The Twelve Days of Christmas Mail-Order Brides, a historical romance series from twelve bestselling authors, continues in 2018 with THE BRIDES OF NOELLE. We’ll be featuring stories set in the same fictional town of Noelle, Colorado, and following many of the characters you met and fell in love with in the Christmas stories, along with some new arrivals.

Brides of Noelle will feature brides for every season, starting with Valentine’s Day. My book Jolie, A Valentine’s Day Bride, and Kit Morgan’s latest, Ophelia, A Valentine’s Day Bride, kick off the new series. 

Can love be blind?

Jolie LaFemme has been a working girl at La Maison for four long years…ever since being betrayed and left penniless. She’s jaded, distrustful and blind to the possibility of love. As far as she’s concerned, being the madam of a popular sporting house is the best she can hope for, and nothing will convince her to give up the coveted and lucrative position.

Hank Donavan arrives in Noelle with a plan to ensure his sister’s financial security, and regain his pride. He’s a man in his prime, handsome by any measure, but an accident ruined his vision and his future. Now, he travels with his dog, Bear, and sells beautiful handmade Valentine cards. His big opportunity comes when he gets a chance to invest in the town’s richest silver mine. There’s only one catch: he has to be married first.

Who would marry a blind man with little to recommend him when there are plenty of hale and hearty men to go around?

Where is Noelle? 

Our fictional town was actually inspired by a real place: Leadville, Co. We’ve taken a few liberties, but for the most part, we’ve stayed true to the history of that area where the richest silver strike in the state was accidentally discovered! 

Does Hank have a seeing eye dog?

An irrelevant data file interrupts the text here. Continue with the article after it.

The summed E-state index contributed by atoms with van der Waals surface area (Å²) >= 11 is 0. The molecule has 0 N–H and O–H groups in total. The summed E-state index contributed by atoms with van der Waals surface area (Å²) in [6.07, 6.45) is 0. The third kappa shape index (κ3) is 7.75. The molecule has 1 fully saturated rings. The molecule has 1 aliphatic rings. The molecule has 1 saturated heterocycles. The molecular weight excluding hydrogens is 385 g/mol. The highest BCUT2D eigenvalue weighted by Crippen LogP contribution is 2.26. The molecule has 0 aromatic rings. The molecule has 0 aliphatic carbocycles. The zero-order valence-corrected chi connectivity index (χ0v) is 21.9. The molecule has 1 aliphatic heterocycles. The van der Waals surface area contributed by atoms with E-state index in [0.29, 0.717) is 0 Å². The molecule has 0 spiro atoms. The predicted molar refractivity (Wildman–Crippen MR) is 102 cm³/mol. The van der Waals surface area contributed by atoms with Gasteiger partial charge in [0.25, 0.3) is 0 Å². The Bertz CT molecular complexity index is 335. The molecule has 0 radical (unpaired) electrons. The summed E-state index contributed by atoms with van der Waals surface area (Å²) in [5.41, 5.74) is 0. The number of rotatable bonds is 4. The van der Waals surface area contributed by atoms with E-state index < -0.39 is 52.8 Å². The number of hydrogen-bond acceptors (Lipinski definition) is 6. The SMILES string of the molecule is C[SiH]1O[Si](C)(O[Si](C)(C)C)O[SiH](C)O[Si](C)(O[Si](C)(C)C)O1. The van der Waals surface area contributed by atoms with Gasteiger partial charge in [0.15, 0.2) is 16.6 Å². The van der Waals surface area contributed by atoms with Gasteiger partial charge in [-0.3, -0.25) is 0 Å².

No, not exactly, but… After World War I, a doctor in Germany noticed the protective behavior of his dog around patients and set up some experiments, then the first recorded training occurred in England. That’s not to say there weren’t blind people who discovered how smart dogs were long before that. Hank, being a very smart man, connects with Bear, a very smart dog, and the two learn from each other. Yes, I’m taking liberties by having Hank “train” Bear, but I don’t think it’s so far off to be unbelievable. Initially, the formal schools didn’t accept the idea that dogs could be trained, but eventually the dogs showed them it could be done!

What were the attitudes toward prostitutes in the Old West?

“Can’t live with ’em, can’t live without ’em.” That pretty well sums it up. In the mid-1800s, men, primarily single, younger men, fanned out across the frontier and prostitution (the oldest profession, as they say) followed. Men wanted access to women for all kinds of reasons (not only sex, also a sense of female companionship they sorely missed). Women entered prostitution for all kinds of reasons (abandonment, abuse, to avoid starvation, for the lure of easy money, etc.). But these were Victorian times, and a woman who expected to marry was also expected to remain “pure.” Men put “pure” women on pedestals. They used the services of whores, enjoyed being with them, but most would not marry one. That isn’t to say it didn’t happen. Some men did want to marry their painted ladies. In quite a few cases, well-off working girls or madams didn’t wish to be married because it meant giving up their relative “freedom” and handing their husbands power over them. In Jolie’s case, it takes a very special and unique man to convince her to leave behind her hard-won position, the only security she knows, and take a risk on love.

Purchase Jolie, or read it for free on Kindle Unlimited.

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What do you think about romances featuring atypical heroes or heroines?